4. Separate relationship goals from issues. By stating your positive view of the relationship and distinguishing that relationship from the substantive issues, you make it more likely the relationship can be preserved even after negotiations terminate. Even further, in some cases, you can affirm loyalty to the person, while maintaining a negative answer on the issue. Use “and” instead of “but” wherever possible. Don’t flatter. Be sincere.

“I really hate to disappoint you, and I also have to consider…”

“I value you our relationship, and don’t want that to suffer just because we may disagree on this one point.”

“Even though it appears a deal isn’t possible, based on the circumstances, I want you to know that I’ve enjoyed working with you on the problem”

5. Provide reasons. People object most to arbitrary answers. Rejection often lands as a personal slight against the other party. The more they understand the basis for your position, the less likely it will be taken as a personal slight. Using objective criteria to justify your answer may also prompt them to either respond with their own objective criteria (promoting further rational discussion) or to alter their own position (sweetening their proposal).

“I’ve reviewed the following information…[insert objective criteria] and based on that information, it doesn’t make sense to agree right now.”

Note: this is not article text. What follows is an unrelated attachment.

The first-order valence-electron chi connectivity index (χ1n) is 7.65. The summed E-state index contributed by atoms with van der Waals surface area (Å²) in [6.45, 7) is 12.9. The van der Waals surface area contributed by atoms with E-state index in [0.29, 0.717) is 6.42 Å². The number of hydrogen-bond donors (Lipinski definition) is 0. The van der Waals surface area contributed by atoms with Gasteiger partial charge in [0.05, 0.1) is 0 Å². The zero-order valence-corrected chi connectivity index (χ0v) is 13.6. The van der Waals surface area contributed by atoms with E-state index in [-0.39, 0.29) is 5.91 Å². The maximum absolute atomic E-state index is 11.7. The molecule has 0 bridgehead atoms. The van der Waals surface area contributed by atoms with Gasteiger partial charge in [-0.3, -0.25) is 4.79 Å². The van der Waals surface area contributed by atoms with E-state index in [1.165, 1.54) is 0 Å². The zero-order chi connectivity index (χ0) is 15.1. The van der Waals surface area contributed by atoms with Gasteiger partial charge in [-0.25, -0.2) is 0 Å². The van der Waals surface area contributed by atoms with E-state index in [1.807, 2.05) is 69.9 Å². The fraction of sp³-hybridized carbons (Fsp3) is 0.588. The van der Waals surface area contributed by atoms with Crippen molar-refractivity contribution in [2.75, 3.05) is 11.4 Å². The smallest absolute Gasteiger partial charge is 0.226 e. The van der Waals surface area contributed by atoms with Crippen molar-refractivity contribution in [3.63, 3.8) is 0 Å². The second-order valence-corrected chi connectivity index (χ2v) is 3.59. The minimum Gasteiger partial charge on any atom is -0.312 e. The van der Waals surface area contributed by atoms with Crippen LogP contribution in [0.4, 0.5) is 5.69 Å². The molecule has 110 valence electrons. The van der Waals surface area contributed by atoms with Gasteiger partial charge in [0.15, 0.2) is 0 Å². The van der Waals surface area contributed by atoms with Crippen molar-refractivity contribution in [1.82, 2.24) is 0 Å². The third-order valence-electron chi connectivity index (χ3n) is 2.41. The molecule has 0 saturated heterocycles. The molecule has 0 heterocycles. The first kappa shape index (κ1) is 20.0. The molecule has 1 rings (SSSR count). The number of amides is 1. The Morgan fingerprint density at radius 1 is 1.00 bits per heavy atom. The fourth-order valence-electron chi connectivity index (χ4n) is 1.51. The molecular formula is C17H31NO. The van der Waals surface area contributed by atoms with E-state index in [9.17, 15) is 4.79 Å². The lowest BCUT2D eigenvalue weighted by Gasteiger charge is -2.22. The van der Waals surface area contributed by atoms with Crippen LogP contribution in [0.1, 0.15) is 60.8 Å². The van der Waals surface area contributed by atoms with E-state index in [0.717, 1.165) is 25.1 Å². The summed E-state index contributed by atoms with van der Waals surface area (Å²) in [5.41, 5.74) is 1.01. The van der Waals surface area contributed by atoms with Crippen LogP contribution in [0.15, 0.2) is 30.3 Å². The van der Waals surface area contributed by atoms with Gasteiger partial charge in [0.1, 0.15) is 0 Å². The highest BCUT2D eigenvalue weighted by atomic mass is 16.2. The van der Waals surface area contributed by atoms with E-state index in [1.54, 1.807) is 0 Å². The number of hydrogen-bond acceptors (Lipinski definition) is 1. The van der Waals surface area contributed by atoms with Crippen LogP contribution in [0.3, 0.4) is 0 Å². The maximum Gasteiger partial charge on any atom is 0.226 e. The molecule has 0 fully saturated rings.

“It’s very hard for me to say yes, when I look at…[list comparables]”

Listen interactively to their response

6. Show flexibility and identify unsatisfied interests. People who say “No” often mean “No, unless…” and have flexibility that may not yet have been revealed. If your “No” is rigid and unqualified, the other party may see no reason to continue exploring options with you. If you can demonstrate flexibility and also highlight the interests that need to be satisfied, the other party may sweeten their offer. Even if they walk away now, they may come back to the table later, after thinking about their BATNA, knowing that you are open to a better offer.

“I can’t say yes as things currently stand, but if you could help me by…”

“We’re close to a workable answer, but before I can say yes, I need…”

7. Show understanding of their views. If they feel that you understand their views, you will minimize relationship damage. You can agree with many of their perspectives, facts etc., without necessarily agreeing on a particular conclusion or approach. As noted above, sharing your understanding can also help.

“I understand why you want this, and…”

“If I hear you correctly, you’re saying…. My challenge is that I also have to consider… In the end, I can’t say yes.”

Finally, just because you are not in a position to say “Yes” as things currently stand, does not mean that your answer in that moment needs to be “No”. As long as you genuinely have an open mind, a much more positive response is to say. “Let me think about that for a while longer…” Don’t show them a wall unless you need to; the word “No” sounds like a wall. If you take this route, do consider the question, and do get back to them before too long.

Sometimes we have to say no, but we can do so in a variety of ways to minimize the negative impact for us and for the recipients.


Paul Godin, ADR Chambers, paul@adr.ca